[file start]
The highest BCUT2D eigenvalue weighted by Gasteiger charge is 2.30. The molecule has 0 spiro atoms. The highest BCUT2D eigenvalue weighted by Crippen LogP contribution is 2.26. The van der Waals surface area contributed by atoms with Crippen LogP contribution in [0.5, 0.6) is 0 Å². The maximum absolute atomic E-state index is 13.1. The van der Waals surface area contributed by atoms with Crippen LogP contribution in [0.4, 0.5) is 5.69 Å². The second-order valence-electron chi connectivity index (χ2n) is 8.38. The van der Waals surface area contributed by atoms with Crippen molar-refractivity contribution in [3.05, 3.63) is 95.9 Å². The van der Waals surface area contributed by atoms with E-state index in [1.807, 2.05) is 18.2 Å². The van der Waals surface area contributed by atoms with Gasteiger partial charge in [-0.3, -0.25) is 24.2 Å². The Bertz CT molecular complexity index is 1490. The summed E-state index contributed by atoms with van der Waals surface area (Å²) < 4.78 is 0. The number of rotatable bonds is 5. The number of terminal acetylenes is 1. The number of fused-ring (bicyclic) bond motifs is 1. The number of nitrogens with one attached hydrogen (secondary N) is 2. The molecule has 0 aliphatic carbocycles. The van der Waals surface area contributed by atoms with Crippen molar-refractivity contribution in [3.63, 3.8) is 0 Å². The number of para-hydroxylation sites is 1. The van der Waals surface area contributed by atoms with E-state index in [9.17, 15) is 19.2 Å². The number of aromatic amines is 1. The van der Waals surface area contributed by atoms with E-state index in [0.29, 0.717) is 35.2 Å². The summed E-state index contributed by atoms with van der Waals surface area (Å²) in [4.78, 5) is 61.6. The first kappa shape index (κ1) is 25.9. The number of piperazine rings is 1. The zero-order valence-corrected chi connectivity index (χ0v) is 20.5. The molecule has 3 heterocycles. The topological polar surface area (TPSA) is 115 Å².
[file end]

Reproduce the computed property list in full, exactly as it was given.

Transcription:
The highest BCUT2D eigenvalue weighted by Gasteiger charge is 2.30. The molecule has 0 spiro atoms. The highest BCUT2D eigenvalue weighted by Crippen LogP contribution is 2.26. The van der Waals surface area contributed by atoms with Crippen LogP contribution in [0.5, 0.6) is 0 Å². The maximum absolute atomic E-state index is 13.1. The van der Waals surface area contributed by atoms with Crippen LogP contribution in [0.4, 0.5) is 5.69 Å². The second-order valence-electron chi connectivity index (χ2n) is 8.38. The van der Waals surface area contributed by atoms with Crippen molar-refractivity contribution in [3.05, 3.63) is 95.9 Å². The van der Waals surface area contributed by atoms with E-state index in [1.807, 2.05) is 18.2 Å². The van der Waals surface area contributed by atoms with Gasteiger partial charge in [-0.3, -0.25) is 24.2 Å². The Bertz CT molecular complexity index is 1490. The summed E-state index contributed by atoms with van der Waals surface area (Å²) < 4.78 is 0. The number of rotatable bonds is 5. The number of terminal acetylenes is 1. The number of fused-ring (bicyclic) bond motifs is 1. The number of nitrogens with one attached hydrogen (secondary N) is 2. The molecule has 0 aliphatic carbocycles. The van der Waals surface area contributed by atoms with Crippen molar-refractivity contribution in [3.63, 3.8) is 0 Å². The number of para-hydroxylation sites is 1. The van der Waals surface area contributed by atoms with E-state index in [9.17, 15) is 19.2 Å². The number of aromatic amines is 1. The van der Waals surface area contributed by atoms with E-state index in [0.29, 0.717) is 35.2 Å². The summed E-state index contributed by atoms with van der Waals surface area (Å²) in [4.78, 5) is 61.6. The first kappa shape index (κ1) is 25.9. The number of piperazine rings is 1. The zero-order valence-corrected chi connectivity index (χ0v) is 20.5. The molecule has 3 heterocycles. The topological polar surface area (TPSA) is 115 Å².